Photo: GRID Arendal

High North strategy

The High North is one of Norway’s most important strategic priority areas. The Government’s overall objective is to create sustainable growth and development in the area through more extensive international cooperation on the use of natural resources, environmental management and research.

Growing international interest in the Arctic and in Norway’s neighbouring areas in the north forms the backdrop for the Government’s High North Strategy. The extent of the Arctic sea ice is shrinking as a result of global climate change. This dramatic development is attracting a great deal of attention from international climate researchers.

As the ice melts, the Arctic is also becoming more accessible. There are major oil and gas deposits under the northern seas, particularly in Russian areas. New, shorter shipping routes will open up across the Arctic between Asia, Europe and North America. The rapid pace of change poses considerable challenges in the management of the High North, but also opens up new opportunities. 

Norway considers it important to maintain a low level of tension in the area, and to cooperate closely with other countries. Developments here must benefit both North Norway and the country as a whole, which is why our strategy has a domestic policy dimension.

New building blocks in the North
To chart a course for Norway’s efforts in this region, the Government drew up its High North Strategy, which was presented in December 2006. The Ministry of Foreign Affairs has the main responsibility for its follow-up, but because of the domestic policy dimension, a number of other ministries are also involved.

Most of the 22 action points in the strategy had been carried out or started when the Government presented its plans for the next stage of its High North efforts in March 2009. This is called New Building Blocks in the North, and has a time horizon of 10–15 years. It is a basis for a dynamic policy and should not be seen as a hard-and-fast action plan.

Both documents are available on the Government’s High North portal, along other information on the Government’s efforts in the High North, the latest developments, and various other documents for download.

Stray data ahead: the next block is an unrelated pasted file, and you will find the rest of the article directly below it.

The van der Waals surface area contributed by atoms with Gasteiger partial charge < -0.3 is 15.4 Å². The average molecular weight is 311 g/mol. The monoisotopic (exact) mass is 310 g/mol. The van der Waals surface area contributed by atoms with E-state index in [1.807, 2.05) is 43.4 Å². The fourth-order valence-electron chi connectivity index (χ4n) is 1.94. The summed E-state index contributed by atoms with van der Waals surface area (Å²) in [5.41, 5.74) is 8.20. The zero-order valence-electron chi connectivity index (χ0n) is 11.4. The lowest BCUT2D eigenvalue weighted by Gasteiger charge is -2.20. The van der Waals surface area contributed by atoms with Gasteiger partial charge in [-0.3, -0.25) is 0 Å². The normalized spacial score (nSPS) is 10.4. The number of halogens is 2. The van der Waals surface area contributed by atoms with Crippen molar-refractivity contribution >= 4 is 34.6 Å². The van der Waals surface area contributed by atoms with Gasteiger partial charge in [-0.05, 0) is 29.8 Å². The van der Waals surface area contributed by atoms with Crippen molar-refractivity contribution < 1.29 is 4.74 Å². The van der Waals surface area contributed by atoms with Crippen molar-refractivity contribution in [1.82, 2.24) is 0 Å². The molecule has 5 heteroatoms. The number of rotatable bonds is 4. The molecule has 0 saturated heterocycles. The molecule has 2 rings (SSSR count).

Seven main political priorities
The Government’s High North Strategy sets out seven main political priorities: exercising authority in a credible, consistent and predictable way; developing knowledge; stewardship of the environment and natural resources; development of petroleum activities; safeguarding the livelihoods of indigenous peoples; developing people-to-people cooperation; and strengthening cooperation with Russia. The strategy lists 22 action points that cover a wide range of fields and involve a number of ministries.

New Building Blocks in the North lists the following specific action points for Norway’s continued efforts:

  • Develop knowledge about climate and the environment in the High North;
  • Improve monitoring, emergency response and maritime safety systems in northern waters;
  • Promote sustainable development of offshore petroleum and renewable marine resources;
  • Promote onshore business development;
  • Further develop the infrastructure in the north;
  • Continue to exercise sovereignty firmly and strengthen cross-border cooperation in the north;
  • Safeguard the culture and livelihoods of indigenous peoples.

A number of specific projects have also been launched. These include setting up a centre for climate change and environmental research in Tromsø, considering whether to acquire a new ice-class research vessel, developing an integrated monitoring and notification system for the northern sea areas, and a national initiative for marine bioprospecting. 

Priorities between the action points and the order and speed of progress will be considered on an ongoing basis, and will be discussed in the annual government budget proposals. The resources allocated will need to be adapted to activity in the other priority policy areas and to the economic situation in each budget year. 

The High North will continue to be important to Norway in the years ahead, and international developments are reinforcing this. By taking an active approach, we can ensure close cooperation across national borders. We are providing a foundation for economic development that will benefit people in the area and in Norway as a whole.

Source: Ministry of Foreign Affairs   |   Share on your network   |   print